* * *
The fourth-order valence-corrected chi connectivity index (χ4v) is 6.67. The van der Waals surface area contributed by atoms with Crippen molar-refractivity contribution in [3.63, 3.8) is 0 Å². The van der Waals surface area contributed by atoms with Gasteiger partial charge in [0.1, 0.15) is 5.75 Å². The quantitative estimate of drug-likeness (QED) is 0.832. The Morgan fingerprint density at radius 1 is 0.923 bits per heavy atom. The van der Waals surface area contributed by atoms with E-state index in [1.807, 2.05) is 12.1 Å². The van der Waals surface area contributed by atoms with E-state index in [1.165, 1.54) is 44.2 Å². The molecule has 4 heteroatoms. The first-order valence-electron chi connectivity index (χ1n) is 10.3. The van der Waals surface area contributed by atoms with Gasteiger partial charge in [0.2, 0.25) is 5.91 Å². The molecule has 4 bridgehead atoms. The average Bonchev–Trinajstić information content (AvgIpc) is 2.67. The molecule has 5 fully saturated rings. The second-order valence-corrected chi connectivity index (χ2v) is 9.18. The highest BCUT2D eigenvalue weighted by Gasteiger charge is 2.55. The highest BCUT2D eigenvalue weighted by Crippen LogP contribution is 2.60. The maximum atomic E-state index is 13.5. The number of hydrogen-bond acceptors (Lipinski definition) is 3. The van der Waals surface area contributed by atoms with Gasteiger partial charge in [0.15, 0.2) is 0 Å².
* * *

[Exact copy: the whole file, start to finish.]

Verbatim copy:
The fourth-order valence-corrected chi connectivity index (χ4v) is 6.67. The van der Waals surface area contributed by atoms with Crippen molar-refractivity contribution in [3.63, 3.8) is 0 Å². The van der Waals surface area contributed by atoms with Gasteiger partial charge in [0.1, 0.15) is 5.75 Å². The quantitative estimate of drug-likeness (QED) is 0.832. The Morgan fingerprint density at radius 1 is 0.923 bits per heavy atom. The van der Waals surface area contributed by atoms with E-state index in [1.807, 2.05) is 12.1 Å². The van der Waals surface area contributed by atoms with E-state index in [1.165, 1.54) is 44.2 Å². The molecule has 4 heteroatoms. The first-order valence-electron chi connectivity index (χ1n) is 10.3. The van der Waals surface area contributed by atoms with Gasteiger partial charge in [0.2, 0.25) is 5.91 Å². The molecule has 4 bridgehead atoms. The average Bonchev–Trinajstić information content (AvgIpc) is 2.67. The molecule has 5 fully saturated rings. The second-order valence-corrected chi connectivity index (χ2v) is 9.18. The highest BCUT2D eigenvalue weighted by Gasteiger charge is 2.55. The highest BCUT2D eigenvalue weighted by Crippen LogP contribution is 2.60. The maximum atomic E-state index is 13.5. The number of hydrogen-bond acceptors (Lipinski definition) is 3. The van der Waals surface area contributed by atoms with Gasteiger partial charge in [0.15, 0.2) is 0 Å².